Year B, Pentecost
The only thing that does not change is that we are always in the midst of change. Tough to hear. Trite statement? Perhaps. Yet the more that I embrace change and learn to appreciate it, even when I chafe against it, the more I am in tune with the vital essence of God’s life. The constant conversation in the church these days is the need to change…to meet the adaptive challenges of the future. This Sunday we celebrate change, birth, rebirth, hope in the midst of the suffering change can bring. There is very little is stillness in our scripture passages this Sunday. Everything is moving, changing, as new life is revealed in surprising ways.
As we approach Pentecost this year I am particularly drawn to the text from Romans. Hearing it in the context of the Acts and Ezekiel stories brings new resonance to familiar words. In the midst of life changes, such as church growth and restructure, children becoming adults, parents aging and dying, job uncertainty (put your uncertainties in here!), I am deeply comforted with the image of the Spirit helping and interceding on my behalf. When I am overwhelmed by the changes, I can trust the Spirit, God in whom I live and breathe and have my being, to pray for the best and highest good in the midst of change. Often I do not even know what to pray for in the complexity of situations. What is the best outcome, process, vision for those affected by the changes that overwhelm me? Sometimes I don’t have the wisdom, much less the words, to know how to pray intelligently. Such a gift to lean back and rely on the Spirit!
This gift is made evident in the scripture stories this week, in the praise of Psalm 104 and Jesus’ prayer in John 17. The Spirit is active and interceding in each of these texts. In the literal and visionary birth of new communities and the ongoing creativity of creation we hear the echoes of Jesus’ affirmation of Spirit’s Presence. And it is through our cooperation with Spirit, our reliance on Spirit, that we receive power to midwife the new manifestations of faith communities in our times and renew caring collaboration with creation.
What are the stories you are living right now in your inner life, your work in ministry, your family that are stories of birth and rebirth, stories of mysterious Spirit movement?
Turning our attention to stories for the week images of surprising rebirth and unexpected presence come to mind. The Ezekiel text reminds me of an Inuit story that I first encountered in Women Who Run With the Wolves by Clarissa Pinkola Estes. It is titled, “Skeleton Woman” and is a beautiful parallel tale to the Hebrew story of Spirit calling life into and breathing flesh upon the dry bones. You can find the story at the websites below.
- As told by Clarissa Pinkola Estes –http://www.arnellart.com/LaDeth.htm
- A very well-done YouTube animated version – https://www.youtube.com/watch?v=EKgh4y4v8HU
- A lecture on the tale and implications of its imagery by Jungian analyst, Francoise Aline Cloutier http://www.apjq.org/en/Lecture%20-%20The%20Skeleton%20Woman%20-%20Final%20version%20-%20Nov%202011.pdf
Another very familiar story that comes to my mind as a parallel to the Pentecost tale is the story titled, “The Messiah is Among You” or “The Rabbi’s Best Gift.” It is found in many collections of sacred or wisdom tales. This is the story of the monastery that fallen on hard times and has a dwindling community. The abbot goes into the woods to consult the rabbi who lives a hermit’s life there. The rabbi gives him a secret to share among the monks, “The Messiah is among you! ” Living with this “secret” in their hearts new life begins to appear in their midst. M. Scott Peck used the story in his book, “A Different Drum.” You can find his version and links to other versions at http://www.community4me.com/rabbisgift.html .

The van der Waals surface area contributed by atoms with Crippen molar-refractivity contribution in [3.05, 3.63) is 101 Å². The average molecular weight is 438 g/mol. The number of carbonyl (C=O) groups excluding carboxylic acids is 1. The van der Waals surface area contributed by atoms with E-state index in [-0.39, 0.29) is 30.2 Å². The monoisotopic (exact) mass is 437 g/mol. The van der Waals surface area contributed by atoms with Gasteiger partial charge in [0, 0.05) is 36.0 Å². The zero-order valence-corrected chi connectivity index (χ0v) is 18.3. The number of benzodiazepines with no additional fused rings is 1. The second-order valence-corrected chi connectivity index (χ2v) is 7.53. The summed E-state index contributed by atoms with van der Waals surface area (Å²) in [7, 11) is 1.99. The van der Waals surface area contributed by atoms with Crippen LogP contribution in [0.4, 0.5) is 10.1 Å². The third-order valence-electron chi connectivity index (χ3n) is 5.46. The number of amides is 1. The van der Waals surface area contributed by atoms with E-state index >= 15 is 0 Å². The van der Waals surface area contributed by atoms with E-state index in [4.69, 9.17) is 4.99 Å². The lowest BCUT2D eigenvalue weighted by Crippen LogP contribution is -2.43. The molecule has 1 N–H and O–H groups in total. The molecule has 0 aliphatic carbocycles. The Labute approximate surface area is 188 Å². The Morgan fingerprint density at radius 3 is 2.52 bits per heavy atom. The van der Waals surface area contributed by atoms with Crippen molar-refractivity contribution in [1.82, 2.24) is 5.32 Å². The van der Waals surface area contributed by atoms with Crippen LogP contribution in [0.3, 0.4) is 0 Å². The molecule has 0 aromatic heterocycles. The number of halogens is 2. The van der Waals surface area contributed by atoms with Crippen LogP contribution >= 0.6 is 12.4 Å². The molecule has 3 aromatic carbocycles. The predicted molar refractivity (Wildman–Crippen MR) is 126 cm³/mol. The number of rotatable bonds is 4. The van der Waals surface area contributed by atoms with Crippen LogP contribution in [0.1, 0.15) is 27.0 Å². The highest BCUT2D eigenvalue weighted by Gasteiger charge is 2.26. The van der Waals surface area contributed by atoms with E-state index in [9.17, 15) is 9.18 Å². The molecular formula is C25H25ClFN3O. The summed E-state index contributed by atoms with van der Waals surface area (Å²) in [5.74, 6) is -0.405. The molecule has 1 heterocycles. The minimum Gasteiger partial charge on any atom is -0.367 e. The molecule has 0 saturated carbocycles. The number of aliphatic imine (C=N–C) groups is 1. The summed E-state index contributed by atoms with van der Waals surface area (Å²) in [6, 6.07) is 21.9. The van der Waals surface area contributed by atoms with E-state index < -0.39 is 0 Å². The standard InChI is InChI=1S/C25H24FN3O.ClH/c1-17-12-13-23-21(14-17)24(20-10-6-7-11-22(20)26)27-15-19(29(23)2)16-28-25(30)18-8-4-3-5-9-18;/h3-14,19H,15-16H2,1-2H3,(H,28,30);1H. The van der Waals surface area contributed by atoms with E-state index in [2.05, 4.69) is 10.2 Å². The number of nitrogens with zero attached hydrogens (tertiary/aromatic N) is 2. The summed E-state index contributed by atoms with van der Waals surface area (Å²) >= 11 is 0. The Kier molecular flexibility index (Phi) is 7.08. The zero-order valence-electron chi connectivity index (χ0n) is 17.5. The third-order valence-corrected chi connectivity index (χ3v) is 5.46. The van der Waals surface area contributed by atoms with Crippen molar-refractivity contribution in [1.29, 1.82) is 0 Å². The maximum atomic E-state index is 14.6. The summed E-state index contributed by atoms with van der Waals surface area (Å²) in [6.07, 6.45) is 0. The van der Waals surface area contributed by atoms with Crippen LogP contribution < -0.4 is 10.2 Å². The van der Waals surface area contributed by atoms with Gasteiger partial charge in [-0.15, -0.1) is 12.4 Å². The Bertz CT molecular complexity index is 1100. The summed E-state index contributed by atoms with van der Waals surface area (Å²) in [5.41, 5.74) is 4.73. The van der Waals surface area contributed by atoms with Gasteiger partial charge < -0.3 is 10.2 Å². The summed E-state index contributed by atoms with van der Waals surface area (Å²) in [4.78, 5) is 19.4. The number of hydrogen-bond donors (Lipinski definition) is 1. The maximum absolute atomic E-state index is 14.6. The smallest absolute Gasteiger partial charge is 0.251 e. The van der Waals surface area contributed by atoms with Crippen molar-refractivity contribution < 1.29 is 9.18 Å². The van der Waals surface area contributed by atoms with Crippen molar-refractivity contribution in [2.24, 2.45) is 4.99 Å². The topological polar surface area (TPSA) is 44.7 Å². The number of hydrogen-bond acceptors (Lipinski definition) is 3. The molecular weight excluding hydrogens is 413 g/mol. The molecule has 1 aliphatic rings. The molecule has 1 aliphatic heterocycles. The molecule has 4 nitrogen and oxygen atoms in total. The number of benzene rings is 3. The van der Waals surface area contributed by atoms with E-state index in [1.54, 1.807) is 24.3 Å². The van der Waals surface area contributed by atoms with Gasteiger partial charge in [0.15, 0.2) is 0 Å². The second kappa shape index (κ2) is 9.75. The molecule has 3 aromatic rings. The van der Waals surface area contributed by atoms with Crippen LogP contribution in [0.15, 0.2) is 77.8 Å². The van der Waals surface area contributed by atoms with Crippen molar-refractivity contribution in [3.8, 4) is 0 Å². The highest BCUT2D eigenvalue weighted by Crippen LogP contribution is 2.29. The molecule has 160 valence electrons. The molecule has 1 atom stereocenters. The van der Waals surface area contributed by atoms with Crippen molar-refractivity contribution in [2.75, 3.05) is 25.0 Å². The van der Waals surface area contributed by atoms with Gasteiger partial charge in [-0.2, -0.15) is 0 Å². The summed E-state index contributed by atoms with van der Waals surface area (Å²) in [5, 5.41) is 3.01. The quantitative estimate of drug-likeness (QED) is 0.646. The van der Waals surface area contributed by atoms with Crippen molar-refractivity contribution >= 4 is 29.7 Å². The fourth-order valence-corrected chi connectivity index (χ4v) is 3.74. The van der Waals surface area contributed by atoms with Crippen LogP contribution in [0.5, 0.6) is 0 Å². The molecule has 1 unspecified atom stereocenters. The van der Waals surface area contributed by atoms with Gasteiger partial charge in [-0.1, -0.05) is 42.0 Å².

Finally I invite you to draw upon your own storytelling and story-making gifts by telling the story of Pentecost from a child’s point of view. Give your child a name, age and specific family demographics. Be as specific as possible so the theme of the story unravels from concrete imagery. How did you get to Jerusalem? What are you doing at the moment you first sense/hear/see the Spirit’s movement?
You can choose a child that is in the crowd gathered in Jerusalem from all those far away places. What are the events/circumstances bringing you to the Pentecost festival? What happens to you and your family when the people begin to speak about Jesus in your language? How do they look and sound? What is your first impression of this Jesus? What is the feel of the crowd? What do you feel? What questions do you have as you listen? Does anything change in your life or your family’s life? What changes?
Or choose a child that is part of the 120 followers of Jesus gathered in Jerusalem to wait for the Spirit. What has it been like to be part of a family following Jesus? What do you remember about your travels? What has it been like since Jesus’ death, resurrection and ascension? Did you have a relationship with Jesus? What are you doing when the Spirit descends on this day?
Be sure to give your story a clear beginning, middle with a climax point coming out of a “conflict” situation, and a clear ending. Sometimes is helps to clarify that beginning few sentences/images that will hook the listener and something of the ending before fully developing the middle. You can also start with a clear ending image and then craft your beginning and middle to reach that point. Sit with the Pentecost scripture in meditation. Notice which of its images spark your imagination and then enter those from your child’s point of view. Rely on the Spirit to tell the story through you as you incorporate, consciously and unconsciously, your own experience of childhood into the story.
Blessings as the Spirit leads on your story journey this week,
©Jane Anne Ferguson, 2015 and beyond. Photos and text may be reprinted with permission only.